Pedestrian accidents are unfortunate and distressing incidents that can take many forms. They can happen just about anywhere people use cars. These incidents can result in trauma, steep medical bills, and significant injuries for the pedestrians involved. When such disasters befall you or a loved one, having the support and guidance of a Taylorsville pedestrian accident lawyer can help you hold the at-fault party accountable.
The highly qualified Taylorsville pedestrian accident attorneys at Law Office of Lyndon R. Helton, PLLC, are prepared to help clients navigate the complicated process of filing a personal injury claim. Our firm offers actionable guidance to empower them at every step. Our team works to secure the maximum compensation that injured pedestrians deserve.
Pedestrian collisions and other roadway mishaps affecting pedestrians can occur (or be made worse) due to a variety of factors, including:
North Carolinian pedestrians have the law on their side. Traffic laws in our state emphasize the importance of yielding to pedestrians and following all posted roadway instructions. There can be significant consequences for drivers who are found to be at fault for failing to follow these laws in both criminal and civil court. These penalties range from temporary license suspension to multimillion-dollar personal injury settlements, depending on the specific circumstances of the case and the level of damages incurred.
While every case in Taylorsville, NC is unique, there is a long list of different statutes and legal principles that could potentially apply to an injurious incident involving a pedestrian. The single most important piece of legislation regarding pedestrian accidents in North Carolina is Section 20-173 of the state’s General Statutes.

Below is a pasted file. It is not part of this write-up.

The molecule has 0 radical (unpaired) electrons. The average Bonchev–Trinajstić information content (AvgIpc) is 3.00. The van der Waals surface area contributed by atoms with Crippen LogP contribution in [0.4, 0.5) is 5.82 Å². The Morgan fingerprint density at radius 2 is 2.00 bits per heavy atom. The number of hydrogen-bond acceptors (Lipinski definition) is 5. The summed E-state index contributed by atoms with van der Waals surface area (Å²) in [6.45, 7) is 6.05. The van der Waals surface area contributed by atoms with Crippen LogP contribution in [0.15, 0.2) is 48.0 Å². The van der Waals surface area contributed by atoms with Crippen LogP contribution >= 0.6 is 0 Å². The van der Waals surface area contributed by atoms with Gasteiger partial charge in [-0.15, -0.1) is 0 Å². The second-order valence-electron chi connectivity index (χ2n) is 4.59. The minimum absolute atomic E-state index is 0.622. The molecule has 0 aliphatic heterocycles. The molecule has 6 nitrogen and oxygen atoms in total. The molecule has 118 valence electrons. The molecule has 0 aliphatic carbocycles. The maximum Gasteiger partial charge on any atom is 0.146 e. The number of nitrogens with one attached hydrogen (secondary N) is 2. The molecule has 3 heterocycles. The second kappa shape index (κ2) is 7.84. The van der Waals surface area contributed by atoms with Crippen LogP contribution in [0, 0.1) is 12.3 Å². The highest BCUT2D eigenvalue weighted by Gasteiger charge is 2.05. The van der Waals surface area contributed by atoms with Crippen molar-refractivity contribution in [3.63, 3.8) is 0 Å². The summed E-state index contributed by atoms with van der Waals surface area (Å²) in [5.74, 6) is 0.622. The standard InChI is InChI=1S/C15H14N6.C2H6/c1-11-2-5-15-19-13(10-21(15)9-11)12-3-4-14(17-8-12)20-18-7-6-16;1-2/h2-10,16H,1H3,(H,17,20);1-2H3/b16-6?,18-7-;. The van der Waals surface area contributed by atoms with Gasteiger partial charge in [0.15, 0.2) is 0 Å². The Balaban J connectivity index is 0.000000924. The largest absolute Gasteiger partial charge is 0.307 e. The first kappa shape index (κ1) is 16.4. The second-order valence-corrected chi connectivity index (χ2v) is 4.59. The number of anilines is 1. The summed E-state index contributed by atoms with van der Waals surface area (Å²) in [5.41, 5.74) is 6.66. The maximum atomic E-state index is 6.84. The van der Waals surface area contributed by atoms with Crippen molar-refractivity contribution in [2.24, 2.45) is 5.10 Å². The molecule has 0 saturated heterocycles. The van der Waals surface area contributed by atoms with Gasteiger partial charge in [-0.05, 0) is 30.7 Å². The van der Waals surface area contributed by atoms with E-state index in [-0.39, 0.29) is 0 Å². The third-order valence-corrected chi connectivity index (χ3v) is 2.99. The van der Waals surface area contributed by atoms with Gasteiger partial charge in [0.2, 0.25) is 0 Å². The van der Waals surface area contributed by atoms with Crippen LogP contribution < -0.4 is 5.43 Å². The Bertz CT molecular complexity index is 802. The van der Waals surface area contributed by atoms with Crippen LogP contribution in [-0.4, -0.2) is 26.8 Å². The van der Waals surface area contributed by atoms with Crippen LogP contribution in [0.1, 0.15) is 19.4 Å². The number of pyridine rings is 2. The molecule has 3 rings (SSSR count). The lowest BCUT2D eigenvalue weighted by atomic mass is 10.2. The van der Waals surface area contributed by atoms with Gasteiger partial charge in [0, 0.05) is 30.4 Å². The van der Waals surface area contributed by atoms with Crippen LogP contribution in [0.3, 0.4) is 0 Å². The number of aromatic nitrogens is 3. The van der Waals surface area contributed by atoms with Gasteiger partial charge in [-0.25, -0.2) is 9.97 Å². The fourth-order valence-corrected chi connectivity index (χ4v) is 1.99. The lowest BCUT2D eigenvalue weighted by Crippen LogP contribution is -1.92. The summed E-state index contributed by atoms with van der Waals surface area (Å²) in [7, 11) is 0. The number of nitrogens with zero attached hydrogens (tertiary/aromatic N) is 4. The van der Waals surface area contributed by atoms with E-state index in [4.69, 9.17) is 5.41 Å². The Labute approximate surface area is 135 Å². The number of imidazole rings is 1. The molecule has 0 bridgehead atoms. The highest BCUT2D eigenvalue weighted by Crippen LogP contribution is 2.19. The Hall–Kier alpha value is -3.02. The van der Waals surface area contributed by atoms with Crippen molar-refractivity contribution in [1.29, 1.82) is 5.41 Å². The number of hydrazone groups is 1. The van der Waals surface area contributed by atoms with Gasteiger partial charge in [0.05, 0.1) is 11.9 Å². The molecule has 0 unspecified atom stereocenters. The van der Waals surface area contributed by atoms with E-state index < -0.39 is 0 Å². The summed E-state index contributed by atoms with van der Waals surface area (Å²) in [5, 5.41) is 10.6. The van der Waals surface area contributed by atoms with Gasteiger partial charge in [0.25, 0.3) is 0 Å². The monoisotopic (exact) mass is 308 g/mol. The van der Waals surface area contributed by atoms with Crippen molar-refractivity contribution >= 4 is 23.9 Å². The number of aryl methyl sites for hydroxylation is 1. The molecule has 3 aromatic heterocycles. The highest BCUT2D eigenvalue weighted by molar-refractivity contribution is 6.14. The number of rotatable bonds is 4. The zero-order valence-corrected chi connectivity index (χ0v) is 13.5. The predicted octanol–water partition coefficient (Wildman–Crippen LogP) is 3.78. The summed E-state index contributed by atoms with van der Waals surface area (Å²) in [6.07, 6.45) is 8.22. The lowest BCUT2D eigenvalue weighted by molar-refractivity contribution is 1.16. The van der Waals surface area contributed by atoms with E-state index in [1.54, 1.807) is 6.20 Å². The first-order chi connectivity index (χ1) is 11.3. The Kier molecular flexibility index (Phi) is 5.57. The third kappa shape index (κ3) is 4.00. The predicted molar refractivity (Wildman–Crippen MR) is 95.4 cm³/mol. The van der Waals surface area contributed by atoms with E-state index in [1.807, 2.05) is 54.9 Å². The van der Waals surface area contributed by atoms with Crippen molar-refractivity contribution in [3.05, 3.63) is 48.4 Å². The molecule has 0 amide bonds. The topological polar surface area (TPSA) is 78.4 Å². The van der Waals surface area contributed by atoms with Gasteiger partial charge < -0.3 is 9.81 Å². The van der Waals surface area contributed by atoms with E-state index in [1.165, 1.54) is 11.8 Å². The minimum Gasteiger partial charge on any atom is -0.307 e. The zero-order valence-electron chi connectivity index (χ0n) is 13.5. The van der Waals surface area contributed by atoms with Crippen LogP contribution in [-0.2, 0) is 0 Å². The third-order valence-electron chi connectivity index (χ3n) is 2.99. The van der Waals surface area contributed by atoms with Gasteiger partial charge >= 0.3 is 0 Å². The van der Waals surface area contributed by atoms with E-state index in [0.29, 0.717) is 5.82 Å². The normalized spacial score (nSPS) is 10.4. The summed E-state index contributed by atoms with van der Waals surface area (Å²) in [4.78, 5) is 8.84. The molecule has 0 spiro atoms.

This important law is divided into three sections. Here’s a summary of what each part does:
North Carolina law mandates that drivers on the state’s roadways must:
These comprehensive laws (and the associated penalties) exist to deter drivers from colliding with pedestrians, cyclists, and other vehicles.
One thing that makes pedestrian accidents and other car crashes in North Carolina unique is that it is one of only a few states that still adhere to the principle of contributory negligence. Contributory negligence means that if the pedestrian is found to be even partially at fault for their own injury, they can be completely barred from recovering damages in court.
Contributory negligence is one of the reasons why seeking qualified legal counsel becomes so important in pedestrian collision cases. A good lawyer can gather the necessary evidence and implement a legal strategy to demonstrate, beyond a doubt, that you were the innocent victim in your accident rather than a contributing factor. Failing to prove this fundamental point can derail your claim before it ever starts and prevent you from receiving any compensation at all.